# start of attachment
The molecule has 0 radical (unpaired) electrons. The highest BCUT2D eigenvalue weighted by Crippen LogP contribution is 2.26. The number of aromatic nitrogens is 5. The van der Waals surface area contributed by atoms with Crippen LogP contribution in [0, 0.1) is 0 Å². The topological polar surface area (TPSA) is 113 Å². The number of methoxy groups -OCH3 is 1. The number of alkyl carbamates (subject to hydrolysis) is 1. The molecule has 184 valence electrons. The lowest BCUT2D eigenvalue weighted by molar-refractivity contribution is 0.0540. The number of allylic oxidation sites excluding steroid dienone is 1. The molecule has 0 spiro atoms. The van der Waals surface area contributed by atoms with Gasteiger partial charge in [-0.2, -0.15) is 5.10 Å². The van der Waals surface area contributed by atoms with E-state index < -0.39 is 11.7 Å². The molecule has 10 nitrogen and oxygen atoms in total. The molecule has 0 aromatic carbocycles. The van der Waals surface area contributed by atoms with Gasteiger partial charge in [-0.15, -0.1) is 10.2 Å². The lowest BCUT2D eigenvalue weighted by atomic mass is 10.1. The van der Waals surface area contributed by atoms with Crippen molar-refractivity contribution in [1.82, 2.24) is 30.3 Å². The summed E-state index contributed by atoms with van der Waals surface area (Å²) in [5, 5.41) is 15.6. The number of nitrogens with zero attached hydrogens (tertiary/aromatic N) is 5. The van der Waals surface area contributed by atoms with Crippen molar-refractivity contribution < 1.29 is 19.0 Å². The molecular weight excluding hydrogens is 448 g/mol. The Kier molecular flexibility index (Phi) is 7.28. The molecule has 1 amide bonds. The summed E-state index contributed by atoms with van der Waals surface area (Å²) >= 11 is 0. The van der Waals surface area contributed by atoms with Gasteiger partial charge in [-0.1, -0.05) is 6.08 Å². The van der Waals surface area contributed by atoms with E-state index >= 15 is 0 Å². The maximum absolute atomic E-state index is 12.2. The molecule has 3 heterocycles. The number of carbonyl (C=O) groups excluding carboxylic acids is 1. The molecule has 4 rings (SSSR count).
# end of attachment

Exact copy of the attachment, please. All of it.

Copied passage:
The molecule has 0 radical (unpaired) electrons. The highest BCUT2D eigenvalue weighted by Crippen LogP contribution is 2.26. The number of aromatic nitrogens is 5. The van der Waals surface area contributed by atoms with Crippen LogP contribution in [0, 0.1) is 0 Å². The topological polar surface area (TPSA) is 113 Å². The number of methoxy groups -OCH3 is 1. The number of alkyl carbamates (subject to hydrolysis) is 1. The molecule has 184 valence electrons. The lowest BCUT2D eigenvalue weighted by molar-refractivity contribution is 0.0540. The number of allylic oxidation sites excluding steroid dienone is 1. The molecule has 0 spiro atoms. The van der Waals surface area contributed by atoms with Gasteiger partial charge in [-0.2, -0.15) is 5.10 Å². The van der Waals surface area contributed by atoms with E-state index < -0.39 is 11.7 Å². The molecule has 10 nitrogen and oxygen atoms in total. The molecule has 0 aromatic carbocycles. The van der Waals surface area contributed by atoms with Gasteiger partial charge in [-0.15, -0.1) is 10.2 Å². The lowest BCUT2D eigenvalue weighted by atomic mass is 10.1. The van der Waals surface area contributed by atoms with Crippen molar-refractivity contribution in [1.82, 2.24) is 30.3 Å². The summed E-state index contributed by atoms with van der Waals surface area (Å²) in [5, 5.41) is 15.6. The number of nitrogens with zero attached hydrogens (tertiary/aromatic N) is 5. The van der Waals surface area contributed by atoms with Crippen molar-refractivity contribution < 1.29 is 19.0 Å². The molecular weight excluding hydrogens is 448 g/mol. The Kier molecular flexibility index (Phi) is 7.28. The molecule has 1 amide bonds. The summed E-state index contributed by atoms with van der Waals surface area (Å²) >= 11 is 0. The van der Waals surface area contributed by atoms with Gasteiger partial charge in [-0.1, -0.05) is 6.08 Å². The van der Waals surface area contributed by atoms with E-state index >= 15 is 0 Å². The maximum absolute atomic E-state index is 12.2. The molecule has 3 heterocycles. The number of carbonyl (C=O) groups excluding carboxylic acids is 1. The molecule has 4 rings (SSSR count).